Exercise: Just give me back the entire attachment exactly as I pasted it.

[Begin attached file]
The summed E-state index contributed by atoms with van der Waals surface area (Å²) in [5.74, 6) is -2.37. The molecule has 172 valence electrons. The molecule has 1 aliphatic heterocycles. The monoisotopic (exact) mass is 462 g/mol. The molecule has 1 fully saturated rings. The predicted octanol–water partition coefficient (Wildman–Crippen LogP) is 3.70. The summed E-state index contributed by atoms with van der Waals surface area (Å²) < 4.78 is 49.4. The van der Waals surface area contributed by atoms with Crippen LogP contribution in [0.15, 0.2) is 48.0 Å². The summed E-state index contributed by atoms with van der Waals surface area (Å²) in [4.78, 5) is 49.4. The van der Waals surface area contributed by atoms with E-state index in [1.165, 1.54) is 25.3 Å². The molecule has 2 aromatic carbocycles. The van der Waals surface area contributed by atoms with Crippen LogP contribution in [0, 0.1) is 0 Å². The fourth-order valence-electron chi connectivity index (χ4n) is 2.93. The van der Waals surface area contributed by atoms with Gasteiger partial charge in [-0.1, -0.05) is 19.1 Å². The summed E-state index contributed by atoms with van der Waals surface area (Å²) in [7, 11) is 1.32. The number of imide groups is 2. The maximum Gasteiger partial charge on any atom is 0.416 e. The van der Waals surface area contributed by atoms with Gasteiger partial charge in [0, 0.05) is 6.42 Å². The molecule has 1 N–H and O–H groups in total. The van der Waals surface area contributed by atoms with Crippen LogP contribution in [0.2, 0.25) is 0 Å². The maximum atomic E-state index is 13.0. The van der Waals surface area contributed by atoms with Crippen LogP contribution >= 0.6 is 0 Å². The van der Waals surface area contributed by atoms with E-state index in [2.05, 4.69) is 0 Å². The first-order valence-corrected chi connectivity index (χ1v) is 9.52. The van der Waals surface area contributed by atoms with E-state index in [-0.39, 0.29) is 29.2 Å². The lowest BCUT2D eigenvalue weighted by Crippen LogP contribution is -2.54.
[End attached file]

The summed E-state index contributed by atoms with van der Waals surface area (Å²) in [5.74, 6) is -2.37. The molecule has 172 valence electrons. The molecule has 1 aliphatic heterocycles. The monoisotopic (exact) mass is 462 g/mol. The molecule has 1 fully saturated rings. The predicted octanol–water partition coefficient (Wildman–Crippen LogP) is 3.70. The summed E-state index contributed by atoms with van der Waals surface area (Å²) < 4.78 is 49.4. The van der Waals surface area contributed by atoms with Crippen LogP contribution in [0.15, 0.2) is 48.0 Å². The summed E-state index contributed by atoms with van der Waals surface area (Å²) in [4.78, 5) is 49.4. The van der Waals surface area contributed by atoms with E-state index in [1.165, 1.54) is 25.3 Å². The molecule has 2 aromatic carbocycles. The van der Waals surface area contributed by atoms with Crippen LogP contribution in [0, 0.1) is 0 Å². The fourth-order valence-electron chi connectivity index (χ4n) is 2.93. The van der Waals surface area contributed by atoms with Gasteiger partial charge in [-0.1, -0.05) is 19.1 Å². The summed E-state index contributed by atoms with van der Waals surface area (Å²) in [7, 11) is 1.32. The number of imide groups is 2. The maximum Gasteiger partial charge on any atom is 0.416 e. The van der Waals surface area contributed by atoms with Gasteiger partial charge in [0, 0.05) is 6.42 Å². The molecule has 1 N–H and O–H groups in total. The van der Waals surface area contributed by atoms with Crippen LogP contribution in [0.2, 0.25) is 0 Å². The maximum atomic E-state index is 13.0. The van der Waals surface area contributed by atoms with Crippen LogP contribution >= 0.6 is 0 Å². The van der Waals surface area contributed by atoms with E-state index in [2.05, 4.69) is 0 Å². The first-order valence-corrected chi connectivity index (χ1v) is 9.52. The van der Waals surface area contributed by atoms with E-state index in [-0.39, 0.29) is 29.2 Å². The lowest BCUT2D eigenvalue weighted by Crippen LogP contribution is -2.54.